Chike Frankie Edozien. Photo credit: Victor Adewale.
Jacana Literary Foundation (JLF), in partnership with The Other Foundation, has announced a 19-strong shortlist for the R25,000 Gerald Kraak Prize, selected from over 500 entries. The nominated works—a total of 23 pieces of fiction, poetry, creative nonfiction by the 19 writers—will appear in the third Gerald Kraak Anthology, titled The Heart of the Matter, forthcoming from Jacana Media in May 2019.
Here are the shortlisted works and writers:
‘Obiageli’, by Prosper O. Anuforo (Nigeria), which explores the humiliation of a fisherman and the anger, grit and pride of his wife.
‘The First of Their Kind’, by Lillian Akampurira Aujo (Uganda), is feminist sci-fi; inventive dystopian fiction that examines corruption, abuse of power and elitism in a post-men world.
‘The Shape of Abnormal Things’, by Nonso Anyanwu (Nigeria), who writes of a love struck couple of teenagers and their brief romance.
‘Last Night in Asaba’, by Chiké Frankie Edozien (Nigeria), cements the writer’s status as a sensitive writer of fiction.
‘A Sickness Called Longing’, by Chukwuebuka Ibeh (Nigeria), is a haunting and subtle story about loneliness, vulnerability, masculinity and ageing.
‘Limbo’, by Innocent Chizaram Ilo (Nigeria), is a delightful and inventive story about a lesbian scarecrow.
‘The Impossibility of Home’, by Idza Luhumyo (Kenya): Nairobi comes to life as a city of shattered dreams and enduring hopes. It is a searing exploration of disability and desire. You will fall in love with its one-legged protagonist.
‘The Passover’, by Caleb Okereke (Nigeria), is an audacious tale of migration, longing, exploitation and nihilism. It combines elements of speculative fiction and realism in a way that defies categorisation.
‘The Masked Dance’, by Nigel Mpemba Patel (Malawi), tells of a gender fluid initiate in a triumphant coming of age tale.
‘Semen in the Sun’, by Jarred Thompson (South Africa), is a coming-of-age tale about university students in Johannesburg navigating manhood and finding love in the city.
‘Of Mothers and Men’, by OluTimehin Adegbeye (Nigeria), is a sensitive memoir casting new light on questions of rape, secondary victimisation and motherhood.
‘Monstrous’, by Megan Ross (South Africa), is a compelling and harrowing exploration of post-natal depression and love.
‘This Hell of a Body’, by Eugene Yakubu (Nigeria), is a complex polemic about intersex self-acceptance and love that also manages to burn with righteous outwardly directed rage.
‘Playlist of the Least Loveable’, by JK Anowe (Nigeria), on love, suicide and what it means to belong to a landscape of dysfunction.
‘Father’s Lessons’, by Bamidele Iyanuoluwapo (Nigeria), on fathers who insist their girls shall be as loved as boys.
‘Verdwaal’, by Lynne Kloot (South Africa), on children and violence and those who remain missing in South Africa as it was and as it is now.
‘A List of Things I Do Not Tell My Mother’, by Sarah Lubala (Democratic Republic of Congo/South Africa), on fear, sex and desire, as only Sarah Lubala can write it.
‘On My Coming Out’, by Chisom Okafor (Nigeria), is an affecting and elegantly written poem that speaks to desire, tradition and the enduring power of familial love.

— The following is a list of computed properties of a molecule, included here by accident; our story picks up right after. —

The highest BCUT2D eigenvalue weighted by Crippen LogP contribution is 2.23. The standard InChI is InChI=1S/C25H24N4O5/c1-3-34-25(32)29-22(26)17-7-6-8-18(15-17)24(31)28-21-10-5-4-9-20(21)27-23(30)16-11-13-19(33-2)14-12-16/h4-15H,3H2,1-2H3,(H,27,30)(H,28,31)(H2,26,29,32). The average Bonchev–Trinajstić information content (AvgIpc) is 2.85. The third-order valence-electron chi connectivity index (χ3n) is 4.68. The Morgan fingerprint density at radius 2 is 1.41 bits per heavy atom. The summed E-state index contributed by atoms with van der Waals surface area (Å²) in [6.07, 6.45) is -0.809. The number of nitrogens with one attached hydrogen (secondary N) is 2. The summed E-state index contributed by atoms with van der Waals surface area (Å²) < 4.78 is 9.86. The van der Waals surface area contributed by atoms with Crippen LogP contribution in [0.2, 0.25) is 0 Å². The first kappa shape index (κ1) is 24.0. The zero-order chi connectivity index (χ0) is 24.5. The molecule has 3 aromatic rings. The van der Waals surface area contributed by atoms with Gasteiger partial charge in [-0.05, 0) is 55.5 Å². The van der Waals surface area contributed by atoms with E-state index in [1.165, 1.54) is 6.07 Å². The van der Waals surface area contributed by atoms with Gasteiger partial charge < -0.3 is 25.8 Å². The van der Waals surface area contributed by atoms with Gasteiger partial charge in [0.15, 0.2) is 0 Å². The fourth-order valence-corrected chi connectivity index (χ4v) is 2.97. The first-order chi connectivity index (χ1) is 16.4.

‘City of Salts’, by Chisom Okafor (Nigeria), is a lyrical mediation on longing.
‘Pride’, by Deborah Seddon, is a beautiful ode to a father’s proud love.
‘My Sex Drive Is Self-reflective’, ‘Butchbottom’ and ‘Condition’, by Jarred Thompson (South Africa), is a trio of poems about desire.
The judges for the 2018/19 Gerald Kraak Prize are the South African memoirist and activist Sisonke Msimang, author of Always Another Country (2017) and The Resurrection of Winnie Mandela (2018); Makerere University law professor and feminist thinker Sylvia Tamale, author of African Sexualities: A Reader (2011); the South African journalist and nonfiction writer Mark Gevisser, author of Defiant Desire: Gay and Lesbian Lives in South Africa (1994), Portraits of Power: Profiles in a Changing South Africa (1996), and Lost and Found in Johannesburg: A Memoir (2012); and the Nigerian writer and literary journalist Otosirieze Obi-Young, deputy editor of Brittle Paper and an editor at 14.
The press release included an explanation for the absence of nominations in the photography category:
This year the anthology received very few photographic entries and, as such, none were shortlisted by the judges. The Gerald Kraak Prize and Anthology continues to accept entries from photographers, as well as all other visual arts practitioners, and encourages all visual artists and documentarians to submit.
Megan Ross. Photo credit: Skye Cronje.
Lillian Aujo. Photo credit: Zahara Abdul.
We are especially delighted to see several Brittle Paper Awards winners and finalists: JK Anowe, winner for poetry in 2017; Megan Ross, winner for fiction in 2017; Sarah Lubala and Chisom Okafor, finalists for poetry in 2018; and Lilian Akampurira Aujo, finalist for our Anniversary Award in 2018.
The overall winner, and commendations in each category, will be announced at an award ceremony in May 2019, hosted by The Other Foundation in Johannesburg.
Brittle Paper congratulates the 19 finalists.
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Tags: Anyanwu Nonso, Bamidele Iyanuoluwapo, Caleb Okereke, Chike Frankie Edozien, chisom okafor, Chukwuebuka Ibeh, Deborah Seddon, Eugene Yakubu, Gerald Kraak Prize and Anthology, Idza Luhumyo, innocent chizaram ilo, Jarred Thompson, JK Anowe, Lillian Akampurira Aujo, Lynne Kloot, Mark Gevisser, Megan Ross, Nigel Patel, OluTimehin Adegbeye, Otosirieze Obi-Young, Prosper O. Anuforo, sarah lubala, sisonke msimang, Sylvia Tamale, The Gerald Kraak Prize
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